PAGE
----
Escalating competition and slowed sales have reduced the size of the playing field
Los Angeles, CA (PRWEB) November 23, 2012
The Miniature Golf Courses industry first rose to prominence in America in the early 20th century and, as recently as the early 1990s, enjoyed widespread popularity. Over the past five years, however, the industry has faced a variety of setbacks, stemming from the recession and competition from alternate entertainment options. As a result, over the five years to 2012, industry revenue declined at an average annual rate of 2.5% to an estimated $303.4 million. "Decreased disposable income during the recession caused individuals to trim back their entertainment budgets, resulting in accelerated industry decline in 2008 and 2009," says IBISWorld industry analyst Caitlin Moldvay. "Furthermore, the increasing proliferation of digital and in-home entertainment options has resulted in a long-term trend away from location-based entertainment offerings." Fortunately for the Miniature Golf Courses industry, slow economic recovery over the past two years has caused a modest rebound in consumer spending, which is expected to help push revenue up in 2012.
The Miniature Golf Courses industry is highly fragmented. According to the US Census Bureau, more than 98.0% of companies have just one location and more than half of these year-round operators generate less than $250,000 in revenue. "With escalating competition and lower sales during the recession, the size of the playing field has continued to decrease," says Moldvay, with the number of industry operators declining at an average annual rate of 2.3% to 996 companies. The two prominent industry players Putt-Putt LLC and Monster Entertainment LLC (parent company of Monster Mini Golf) operate locations throughout the United States. Putt-Putt and Monster are planning to continue their penetration of both domestic and international markets. Putt-Putt opened its first international franchises in South Africa, Australia and Japan in the 1960s. Despite the success of these two companies, a number of industry operators are struggling with mounting competition from alternate entertainment options and rising compliance costs. As such, many players have been forced to exit the industry.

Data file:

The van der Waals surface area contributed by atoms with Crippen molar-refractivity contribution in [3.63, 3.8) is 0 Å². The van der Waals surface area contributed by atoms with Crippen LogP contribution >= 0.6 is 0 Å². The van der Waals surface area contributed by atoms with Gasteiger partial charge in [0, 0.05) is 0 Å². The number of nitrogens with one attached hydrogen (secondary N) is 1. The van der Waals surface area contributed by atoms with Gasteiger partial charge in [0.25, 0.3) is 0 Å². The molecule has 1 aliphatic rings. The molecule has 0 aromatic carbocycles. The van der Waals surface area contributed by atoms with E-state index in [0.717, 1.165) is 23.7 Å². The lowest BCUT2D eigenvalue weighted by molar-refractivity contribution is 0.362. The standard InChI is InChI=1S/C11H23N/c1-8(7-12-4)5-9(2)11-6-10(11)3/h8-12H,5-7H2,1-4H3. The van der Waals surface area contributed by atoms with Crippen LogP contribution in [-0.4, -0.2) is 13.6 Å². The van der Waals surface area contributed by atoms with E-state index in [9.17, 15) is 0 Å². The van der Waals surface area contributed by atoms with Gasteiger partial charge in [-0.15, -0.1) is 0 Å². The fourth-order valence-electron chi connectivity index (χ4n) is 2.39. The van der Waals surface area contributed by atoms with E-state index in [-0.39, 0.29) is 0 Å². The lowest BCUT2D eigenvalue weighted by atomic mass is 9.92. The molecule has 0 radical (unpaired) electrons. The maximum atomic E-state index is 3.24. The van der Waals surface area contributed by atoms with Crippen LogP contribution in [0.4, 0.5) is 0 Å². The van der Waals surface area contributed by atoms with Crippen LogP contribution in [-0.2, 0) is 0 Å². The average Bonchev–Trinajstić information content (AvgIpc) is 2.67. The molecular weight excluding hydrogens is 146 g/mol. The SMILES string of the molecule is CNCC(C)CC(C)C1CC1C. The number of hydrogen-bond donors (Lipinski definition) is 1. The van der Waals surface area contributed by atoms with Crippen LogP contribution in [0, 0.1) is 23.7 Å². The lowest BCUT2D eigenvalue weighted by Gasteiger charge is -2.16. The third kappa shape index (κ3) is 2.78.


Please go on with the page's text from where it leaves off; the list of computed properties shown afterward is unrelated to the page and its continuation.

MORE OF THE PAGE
A short period of recovery is expected to benefit the industry as declining unemployment paves the way for greater consumer spending on entertainment options. Continued competition from digital entertainment options will likely overwhelm industry growth, though, resulting in a continued decline in revenue through the five-year period. As Americans return to the workforce, they will have less time to spend on amusement and recreational activities. Moreover, the limited free time they do have will increasingly be spent on the digital entertainment options, which include video game consoles, subscription streaming movie and TV services. For more information, visit IBISWorld’s Miniature Golf Courses in the US industry report page.
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IBISWorld industry Report Key Topics
Companies in this industry operate miniature golfing courses which generally feature a series of short constructed obstacle courses. Industry operators may also offer arcade games, food and beverage items and amusement park rides.
Key External Drivers
Industry Life Cycle
Products & Markets
Products & Services
Globalization & Trade
Market Share Concentration
Key Success Factors
Cost Structure Benchmarks
Barriers to Entry
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